The scene is an Anglican or Catholic Sunday school (or some other kind of RE program), and the child, which could be you, or some abstracted metaphorical child, sits at the teacher’s feet. And the teacher reads out a story. The story is the one about Abraham sacrificing, or nearly sacrificing, his son Isaac. It's probably not the text as it appears in Genesis being read out, but some other more child-friendly version, which is less wordy. And then after the child has heard the story, he or she will, at the teacher’s behest, do some cutting out of a prophet, or glue some cotton wool to a sheep, or colour in a picture, something like that, before the class ends. But the idea sticks with the child, that idea that Abraham could come so close to killing his own son, that God would ask something so awful, no less. He or she would probably have lacked the words then to express what disquieted them so much, but that image, the resonance of that whole story, will stick with the child. And when that child has grown up, they’ll remember that lesson, the dispassionate way that story was handled, and quite understandably it will stand out as good cause for them to go off church, religion, and God. I have heard this story, or a version of this story, a number of times since I have become a minister, and again just this week. Abraham binding his son upon that alter is not something easily forgotten. It seems quite simply an act of cruelty, with little redeeming value.
This morning then, I’m going to be thinking about this story. What I am certainly not attempting to do, however, is to sanitise this story for you. I don’t want to explain away the discomfort you feel; your discomfort is an important part of this. The task of the evangelical preacher is to take your intuitively held sense of who God is – this loving, compassionate, omniscient being with your best interests at heart – and reconcile that image with the character of God as he’s presented in this story. Their high view of scripture will mean that they do need to be reconciled - the story cannot simply be dismissed. A surface reading of our text puts God in a pretty bad light, and so the preacher will need to utilise some spin tactics to convince their flock that what appears defamatory, is actually the opposite, that in actual fact, despite first appearances, the story puts God in a good light. And although that may sound like a tall order, keep in mind that the evangelical preacher’s flock wants to be convinced. They don’t want this story to damage their conception of God, they only want stories that confirm or enhance their conception of God. And so, the preacher actually has quite an easy job; any explanation they give will do, it will be embraced, it will enhance the congregation’s faith, and allay any pesky trepidations that some may have had. It will put the whole thing to rest.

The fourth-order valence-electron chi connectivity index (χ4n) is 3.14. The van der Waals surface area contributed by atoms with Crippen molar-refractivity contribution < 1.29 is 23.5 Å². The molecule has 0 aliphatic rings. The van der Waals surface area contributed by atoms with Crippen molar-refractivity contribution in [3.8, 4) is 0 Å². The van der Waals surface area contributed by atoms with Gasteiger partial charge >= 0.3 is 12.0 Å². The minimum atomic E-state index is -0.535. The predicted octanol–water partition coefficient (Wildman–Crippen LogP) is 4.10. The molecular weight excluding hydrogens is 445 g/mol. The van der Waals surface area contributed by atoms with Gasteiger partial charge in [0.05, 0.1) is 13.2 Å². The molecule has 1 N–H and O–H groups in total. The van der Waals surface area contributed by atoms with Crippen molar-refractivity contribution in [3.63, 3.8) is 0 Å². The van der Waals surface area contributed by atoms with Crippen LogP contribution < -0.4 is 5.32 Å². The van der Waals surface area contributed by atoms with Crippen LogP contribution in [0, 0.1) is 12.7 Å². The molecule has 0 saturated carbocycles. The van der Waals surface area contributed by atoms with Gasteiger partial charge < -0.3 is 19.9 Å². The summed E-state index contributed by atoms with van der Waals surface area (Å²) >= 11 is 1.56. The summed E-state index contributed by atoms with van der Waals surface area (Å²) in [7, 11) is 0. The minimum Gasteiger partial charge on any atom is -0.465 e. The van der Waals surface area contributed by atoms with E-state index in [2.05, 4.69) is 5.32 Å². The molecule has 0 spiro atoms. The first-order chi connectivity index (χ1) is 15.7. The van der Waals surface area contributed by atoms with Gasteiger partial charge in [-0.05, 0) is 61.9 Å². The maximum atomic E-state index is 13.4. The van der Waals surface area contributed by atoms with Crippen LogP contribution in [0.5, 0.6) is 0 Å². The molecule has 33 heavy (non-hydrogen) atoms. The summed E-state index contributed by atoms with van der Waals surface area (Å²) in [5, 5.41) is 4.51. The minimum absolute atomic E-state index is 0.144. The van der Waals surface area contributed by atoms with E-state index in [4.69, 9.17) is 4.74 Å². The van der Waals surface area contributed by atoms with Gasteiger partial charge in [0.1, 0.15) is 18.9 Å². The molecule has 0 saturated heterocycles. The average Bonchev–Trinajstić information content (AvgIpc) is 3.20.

Now, I don’t think there is anything intrinsically wrong with this. It's not as if the truth of the matter is there behind the text, and whereas the evangelical preacher is out to dupe you, I, the good and faithful servant that I am, will lead you to the truth. There is no truth to be led to. There is only the text, and our interpretations of it. There is no larger picture that we need to reconcile the story with. The Bible itself contains a plethora of competing narratives at odds with one another, and when we add into that maelstrom all the competing narratives within us as well, we have a conceptional field so vast that no single narrative could possibly pull all those threads together into a single coherent tapestry. The evangelicals seek to have God do exactly that – act as that single tapestry into which all else can be woven, but in doing such, in conceptualizing God in this way, you cannot help but diminish God. God becomes nothing more than a creation of our own making. Even for God to inhabit the outer limits of our imaginations, or reside within the conceptional field of us all collectively, is too narrow a space. God can be nothing less than all in all, and thus, nothing, beyond existence, being, and knowledge. Which in an oddly paradoxical way, means that when we encounter and consider a text like the ‘Binding of Isaac’, God has very little to do with it. This must necessarily be a human problem to bear, to wrestle with, and come to terms with.
A ram, caught in the thicket by its horns;
Offer the Ram of Pride instead of him!
But the old man would not so, but slew his son,
And half the seed of Europe, one by one.
So, as I have said, all that is left to us, or left to anyone, is interpretation. And here is the first by Wilfred Owen. Owen was one of the main English World War I poets, and here he uses the horrors of this story to express something of the horrors of war. ‘Then Abram bound the youth with belts and straps’ - that’s the conscripted youth of Europe. And they built parapets and trenches, their own alters upon which their own bodies would be offered up. But unlike Isaac, whom God would intervene to spare, these sons of ours would have no intervener. He would not be listened to. And so, they would die. This is made all the more powerful in that Owen himself would die, viewing the war as senseless, only a week prior to the Armistice being signed in 1918. Interestingly, Wilfred Owen also happened to have grown up as an Anglican evangelical himself, but in his university days, just before the outbreak of the war, he did a placement at a church as an assistant, and the hypocrisy of Christianity caused him to turn his back on the church, and evangelicalism, which he believed too narrow, particularly in the light of the nationalistic fervour which seemed to be gripping the church at the time, in the lead up to the war.